Editor's note: This article is part of our Women and Investing special report.
Not only is the gender pay gap real, it’s pernicious.
Estimates of how wide the gap is varies according to different research methods, but most sources agree that it's still significant. The Pew Research Center found that women made 85% of what men did in 2018. The Census Bureau, meanwhile, found in 2017 that women earned 80% of what their male counterparts earned.
Equileap, which researches corporate gender equality and diversity issues on a worldwide scale, found that the story was similar at the global level: At present, female workers worldwide get paid only 77% of what men do. At this rate of change, there will be no equal pay until 2069, Equileap estimates in its Gender Equality Global Report.
There many reasons the pay gap exists. Sometimes it's because women don't make as much money as similarly qualified men do for doing the same jobs. But many other times it's the result of discriminatory practices that prevent women from being hired in the first place, or from being promoted to more senior roles. Unfair pay practices have far-reaching implications for women's financial security at all life stages and shifts the global wealth balance quite unfairly away from women. Chronic and persistent underpayment prevents women, who are statistically more likely to be caregivers to family, friends, and neighbors (and also to outlive men), from being able to save and invest enough during their lifetimes to secure their own financial and long-term care needs in retirement.
Evaluating Companies' Commitment to Gender Equality Some companies actively foster diversity and equality by promoting gender balance in their workforce, their leadership, and their supply chain. They institute inclusive policies and create a culture of transparency and accountability.
Many others don’t. Equileap found that 98% of U.S. companies do not publish any kind of gender-segregated pay information, neither overall nor by pay bands. And--this might surprise you--only 52% of U.S.-based companies have an anti-sexual-harassment policy, Equileap found. (That means nearly half of all U.S. companies have no official policy condemning sexual harassment.)
“You can’t change what you can’t measure,” says Equileap’s CEO Diana Van Maasdijk.
To promote positive change, Equileap evaluates companies' gender and diversity policies and practices across 19 criteria, including the gender balance at all company levels and policies concerning pay equality, parental leave, and sexual harassment.
Examining the gender balance at four different levels of a company’s workforce gives better insight into whether a company has a good record of promoting women to senior management and executive levels. (Looking at a company’s overall gender breakdown might reveal that a company has diverse hiring practices but poor career development prospects for women.)
- source: Equileap
Another element Equileap looks at is a company's parental leave policy. With no state-sponsored leave, some U.S. companies have embraced parental leave policies as a way to attract and retain talent. Others, not so much. The International Labour Organization finds that while fatherhood is rewarded by companies by paying higher wages to men with children, motherhood is often a source of discrimination. Companies that offer generous paid leave and flexible work arrangements are more likely to attract and retain valuable female talent.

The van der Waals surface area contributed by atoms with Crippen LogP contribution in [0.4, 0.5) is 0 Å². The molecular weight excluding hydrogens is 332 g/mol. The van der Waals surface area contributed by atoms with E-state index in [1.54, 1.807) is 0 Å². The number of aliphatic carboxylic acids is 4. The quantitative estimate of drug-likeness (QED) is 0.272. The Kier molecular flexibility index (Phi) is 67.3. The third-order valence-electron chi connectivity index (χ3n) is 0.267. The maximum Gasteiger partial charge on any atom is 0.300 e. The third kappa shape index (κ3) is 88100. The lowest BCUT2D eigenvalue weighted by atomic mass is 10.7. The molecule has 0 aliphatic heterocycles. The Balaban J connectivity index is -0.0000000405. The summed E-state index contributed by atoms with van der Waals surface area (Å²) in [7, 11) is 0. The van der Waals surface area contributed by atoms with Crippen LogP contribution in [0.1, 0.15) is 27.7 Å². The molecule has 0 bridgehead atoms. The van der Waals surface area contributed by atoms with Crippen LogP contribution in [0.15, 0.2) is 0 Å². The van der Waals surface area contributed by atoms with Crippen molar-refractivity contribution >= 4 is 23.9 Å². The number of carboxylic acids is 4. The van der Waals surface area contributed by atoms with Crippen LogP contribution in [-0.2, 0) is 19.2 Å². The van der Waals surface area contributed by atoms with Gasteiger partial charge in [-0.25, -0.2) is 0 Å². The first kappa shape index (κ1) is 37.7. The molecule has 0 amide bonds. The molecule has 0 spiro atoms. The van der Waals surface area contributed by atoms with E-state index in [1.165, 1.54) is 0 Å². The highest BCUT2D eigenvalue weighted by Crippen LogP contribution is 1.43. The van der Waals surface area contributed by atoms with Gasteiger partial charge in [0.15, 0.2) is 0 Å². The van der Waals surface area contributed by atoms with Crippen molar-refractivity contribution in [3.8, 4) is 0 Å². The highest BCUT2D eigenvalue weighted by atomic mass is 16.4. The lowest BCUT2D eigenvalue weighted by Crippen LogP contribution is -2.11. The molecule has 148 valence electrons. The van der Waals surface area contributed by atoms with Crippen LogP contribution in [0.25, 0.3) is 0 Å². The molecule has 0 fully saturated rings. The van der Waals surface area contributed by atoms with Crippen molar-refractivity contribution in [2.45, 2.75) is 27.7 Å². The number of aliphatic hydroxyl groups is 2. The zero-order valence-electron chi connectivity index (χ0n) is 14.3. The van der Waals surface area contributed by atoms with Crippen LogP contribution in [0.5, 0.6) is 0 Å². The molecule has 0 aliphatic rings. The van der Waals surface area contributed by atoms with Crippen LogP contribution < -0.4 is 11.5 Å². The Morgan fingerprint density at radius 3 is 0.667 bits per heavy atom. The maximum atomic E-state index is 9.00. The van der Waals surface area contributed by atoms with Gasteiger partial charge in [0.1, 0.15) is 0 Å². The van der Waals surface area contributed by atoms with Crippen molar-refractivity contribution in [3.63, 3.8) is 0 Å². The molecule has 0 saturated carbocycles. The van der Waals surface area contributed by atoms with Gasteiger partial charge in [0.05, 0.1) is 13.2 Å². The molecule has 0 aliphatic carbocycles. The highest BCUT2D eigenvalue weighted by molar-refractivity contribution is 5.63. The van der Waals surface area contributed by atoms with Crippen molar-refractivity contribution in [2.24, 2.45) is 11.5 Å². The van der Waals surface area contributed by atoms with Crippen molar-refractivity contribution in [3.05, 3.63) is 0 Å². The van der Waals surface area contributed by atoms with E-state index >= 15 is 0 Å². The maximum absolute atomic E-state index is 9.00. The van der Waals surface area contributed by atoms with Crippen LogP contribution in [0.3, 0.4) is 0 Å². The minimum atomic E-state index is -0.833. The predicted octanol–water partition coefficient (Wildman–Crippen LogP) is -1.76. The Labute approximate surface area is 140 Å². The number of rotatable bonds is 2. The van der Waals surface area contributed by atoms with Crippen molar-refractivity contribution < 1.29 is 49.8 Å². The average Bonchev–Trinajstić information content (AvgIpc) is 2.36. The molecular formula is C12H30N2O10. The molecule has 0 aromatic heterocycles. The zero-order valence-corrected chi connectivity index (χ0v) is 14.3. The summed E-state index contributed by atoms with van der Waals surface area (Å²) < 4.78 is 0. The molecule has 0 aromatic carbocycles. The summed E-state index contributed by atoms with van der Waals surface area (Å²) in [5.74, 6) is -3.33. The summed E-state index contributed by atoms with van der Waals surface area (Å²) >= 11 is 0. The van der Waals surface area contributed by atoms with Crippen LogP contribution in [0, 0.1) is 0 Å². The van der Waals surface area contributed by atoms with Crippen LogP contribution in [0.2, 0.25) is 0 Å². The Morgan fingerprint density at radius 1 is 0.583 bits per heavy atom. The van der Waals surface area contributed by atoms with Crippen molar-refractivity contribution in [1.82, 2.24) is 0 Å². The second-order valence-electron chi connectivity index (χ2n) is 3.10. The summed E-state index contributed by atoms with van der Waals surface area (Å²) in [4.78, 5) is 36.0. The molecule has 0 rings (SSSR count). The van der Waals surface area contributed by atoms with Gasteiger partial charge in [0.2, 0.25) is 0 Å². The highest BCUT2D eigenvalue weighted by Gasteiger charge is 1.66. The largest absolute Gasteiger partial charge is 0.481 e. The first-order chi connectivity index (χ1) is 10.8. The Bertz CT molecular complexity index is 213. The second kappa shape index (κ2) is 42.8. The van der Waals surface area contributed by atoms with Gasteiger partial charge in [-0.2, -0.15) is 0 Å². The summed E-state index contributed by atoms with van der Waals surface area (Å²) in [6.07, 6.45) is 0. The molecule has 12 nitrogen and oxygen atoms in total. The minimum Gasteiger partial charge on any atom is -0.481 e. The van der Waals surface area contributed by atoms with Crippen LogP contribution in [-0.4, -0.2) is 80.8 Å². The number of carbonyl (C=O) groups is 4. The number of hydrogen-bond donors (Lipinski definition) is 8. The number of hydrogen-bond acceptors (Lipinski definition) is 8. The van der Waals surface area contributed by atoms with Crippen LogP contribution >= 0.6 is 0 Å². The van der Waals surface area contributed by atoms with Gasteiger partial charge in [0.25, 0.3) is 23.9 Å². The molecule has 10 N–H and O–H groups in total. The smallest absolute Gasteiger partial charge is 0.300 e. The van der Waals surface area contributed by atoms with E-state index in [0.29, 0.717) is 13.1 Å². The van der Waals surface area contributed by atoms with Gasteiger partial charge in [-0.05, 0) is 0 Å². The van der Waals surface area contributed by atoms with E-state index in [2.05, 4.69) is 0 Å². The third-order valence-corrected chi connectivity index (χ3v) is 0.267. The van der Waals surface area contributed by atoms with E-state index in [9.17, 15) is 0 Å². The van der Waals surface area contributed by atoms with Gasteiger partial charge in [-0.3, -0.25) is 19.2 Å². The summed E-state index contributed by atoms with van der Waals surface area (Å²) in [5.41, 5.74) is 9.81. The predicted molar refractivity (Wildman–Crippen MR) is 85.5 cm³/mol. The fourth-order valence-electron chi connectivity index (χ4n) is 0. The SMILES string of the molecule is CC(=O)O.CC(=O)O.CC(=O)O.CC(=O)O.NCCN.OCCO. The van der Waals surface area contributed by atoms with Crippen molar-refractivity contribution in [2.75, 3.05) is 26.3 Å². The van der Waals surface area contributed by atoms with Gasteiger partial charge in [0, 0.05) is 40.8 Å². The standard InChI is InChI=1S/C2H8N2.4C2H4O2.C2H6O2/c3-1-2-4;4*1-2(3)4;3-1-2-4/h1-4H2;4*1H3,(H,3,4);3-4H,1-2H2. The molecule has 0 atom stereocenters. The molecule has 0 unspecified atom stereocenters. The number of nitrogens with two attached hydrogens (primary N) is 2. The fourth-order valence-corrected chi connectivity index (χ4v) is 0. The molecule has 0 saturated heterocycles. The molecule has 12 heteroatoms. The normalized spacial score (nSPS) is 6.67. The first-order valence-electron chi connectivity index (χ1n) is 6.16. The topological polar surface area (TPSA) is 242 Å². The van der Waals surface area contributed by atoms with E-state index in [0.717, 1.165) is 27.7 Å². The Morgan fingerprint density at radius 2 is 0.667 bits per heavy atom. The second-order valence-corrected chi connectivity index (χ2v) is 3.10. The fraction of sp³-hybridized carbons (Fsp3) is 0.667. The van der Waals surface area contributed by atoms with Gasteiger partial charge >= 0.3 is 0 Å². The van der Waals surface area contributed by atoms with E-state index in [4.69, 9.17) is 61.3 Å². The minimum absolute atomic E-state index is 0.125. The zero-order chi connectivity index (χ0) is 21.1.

Finding Undervalued Companies That Value Women We used the Equileap Gender Scorecard to construct the Morningstar Women's Empowerment Index. To be included in the Women's Empowerment Index, we evaluate companies in the Morningstar U.S. Large-Mid Index (which targets 90% of U.S. equity market capitalization) based on their score on the Equileap Gender Scorecard (subject to certain exclusions and sector constraints). The index includes approximately 200 U.S. companies that score highly according to Equileap's methodology, which indicates they have embraced strong gender diversity practices and demonstrate a commitment to equal opportunity.
To find some investment opportunities, we screened the index for 10 high-quality companies that are undervalued based on our analysts’ estimate of their per-share fair value estimate. These companies have a Morningstar Economic Moat Rating of wide (which means we think they have advantages that will fend off competitors for at least 20 years).
 Companies are ineligible for the index if they are involved in weapons, gambling, or tobacco or if they have been named by Norway's Council on Ethics for the Government Pension Fund for human rights violations, environmental damage, or corruption. Companies are also ineligible if they have been involved in any of the following:
- A legal judgment or official ruling regarding gender discrimination or sexual harassment;
- Two or more legal cases brought against the company regarding gender discrimination or sexual harassment, even if settled;
- Two or more legal judgments or official rulings regarding gender discriminatory practices in marketing and advertising.
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